There's a lot about Dr. Fauci that has made Americans fall in love with him and being our point man in this crisis is just one of them.
Dr. Anthony Fauci, the hero Americans didn't know they needed but cannot imagine living without now. The voice of reason, logic, and facts who has become our point-person in this war against the pandemic. While it took us up until now to truly appreciate the director of the National Institute of Allergy and Infectious Diseases, this isn't Dr. Fauci's first rodeo. His experience and expertise are what shine through that calm, measured voice and mannerism of his which has made the internet fall head over heels in love with the 79-year-old. But how much do we know about him? Here are 10 incredible facts about Dr. Fauci that prove why he's worthy of every praise:
Well, he used to. Now with his increased age and workload, Dr. Fauci has cut down his daily runs to 3.5 miles per day, according to Yahoo! White House correspondent Alexander Nazaryan. During his fight against the HIV/AIDS epidemic, he used to log about 7 miles daily. Explains how he's managed to keep in such great shape, doesn't it?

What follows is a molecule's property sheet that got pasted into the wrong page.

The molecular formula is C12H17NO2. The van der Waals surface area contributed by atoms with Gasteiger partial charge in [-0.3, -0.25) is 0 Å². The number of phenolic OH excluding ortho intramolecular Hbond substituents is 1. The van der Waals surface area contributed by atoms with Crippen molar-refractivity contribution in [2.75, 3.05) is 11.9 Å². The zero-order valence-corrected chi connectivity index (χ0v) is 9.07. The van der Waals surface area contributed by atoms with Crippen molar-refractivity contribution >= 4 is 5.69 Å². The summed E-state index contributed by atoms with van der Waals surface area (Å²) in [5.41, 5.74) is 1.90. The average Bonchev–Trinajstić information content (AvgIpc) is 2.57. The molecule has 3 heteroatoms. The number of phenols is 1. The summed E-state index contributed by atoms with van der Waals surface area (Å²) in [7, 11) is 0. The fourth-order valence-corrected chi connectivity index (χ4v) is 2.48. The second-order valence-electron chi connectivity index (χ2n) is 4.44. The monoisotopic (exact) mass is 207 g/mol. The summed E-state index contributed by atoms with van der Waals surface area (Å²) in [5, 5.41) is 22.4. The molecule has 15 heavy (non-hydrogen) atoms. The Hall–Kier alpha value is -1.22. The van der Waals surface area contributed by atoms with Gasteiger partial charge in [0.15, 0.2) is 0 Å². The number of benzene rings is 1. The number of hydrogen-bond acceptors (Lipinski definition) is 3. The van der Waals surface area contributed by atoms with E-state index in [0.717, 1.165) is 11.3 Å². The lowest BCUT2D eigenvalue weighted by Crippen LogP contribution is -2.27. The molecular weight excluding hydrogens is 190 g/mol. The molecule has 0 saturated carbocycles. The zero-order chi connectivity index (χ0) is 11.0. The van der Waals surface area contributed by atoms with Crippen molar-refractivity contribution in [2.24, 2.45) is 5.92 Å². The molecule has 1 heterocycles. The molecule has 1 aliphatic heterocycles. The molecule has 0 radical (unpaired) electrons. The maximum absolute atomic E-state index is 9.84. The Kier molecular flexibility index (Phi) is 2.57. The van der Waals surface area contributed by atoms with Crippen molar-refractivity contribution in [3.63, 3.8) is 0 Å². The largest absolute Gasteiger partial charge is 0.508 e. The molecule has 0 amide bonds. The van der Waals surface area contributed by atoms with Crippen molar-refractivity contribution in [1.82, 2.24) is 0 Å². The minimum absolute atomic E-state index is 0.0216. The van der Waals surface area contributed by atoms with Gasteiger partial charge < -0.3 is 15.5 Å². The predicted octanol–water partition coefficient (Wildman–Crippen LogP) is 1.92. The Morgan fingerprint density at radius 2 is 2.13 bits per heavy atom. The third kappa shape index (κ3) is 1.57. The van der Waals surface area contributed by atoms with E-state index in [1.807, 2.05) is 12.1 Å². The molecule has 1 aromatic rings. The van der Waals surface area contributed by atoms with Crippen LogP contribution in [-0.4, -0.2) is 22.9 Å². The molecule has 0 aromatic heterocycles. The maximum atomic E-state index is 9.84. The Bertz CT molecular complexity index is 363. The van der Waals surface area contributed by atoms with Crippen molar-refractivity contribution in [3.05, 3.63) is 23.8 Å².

A short kid named Fauch was the captain of his 1958 high-school basketball team. Now he's America's point guard.— Ben Cohen (@bzcohen) March 29, 2020
I talked to Dr. Anthony Fauci's teammates about the biggest game of his life: https://t.co/vVPom5dxII
According to the radio station WBUR, Dr. Fauci was the captain of his high school basketball team and a damn good one at that. Wall Street Journal's Ben Cohen revealed that the "Fauch" was someone his teammates looked up to and rightly so. "What they say is that he wasn't a yeller and he wasn't some "rah-rah-rah" guy, but he was someone who everyone on the team looked up to. What one of his teammates, Tom McCorry, who actually would become a future college basketball coach, said was that he worked hard and he was very unselfish, kind of the way he shows now. He really is the same person," said Cohen.
Dr. Fauci's love for running led him to participate in grueling marathons, including the 1984 Marine Corps Marathon, which he completed with a time of 3:37. According to Scary Mommy, a few years later, he ran the same marathon again with a time of 3:52.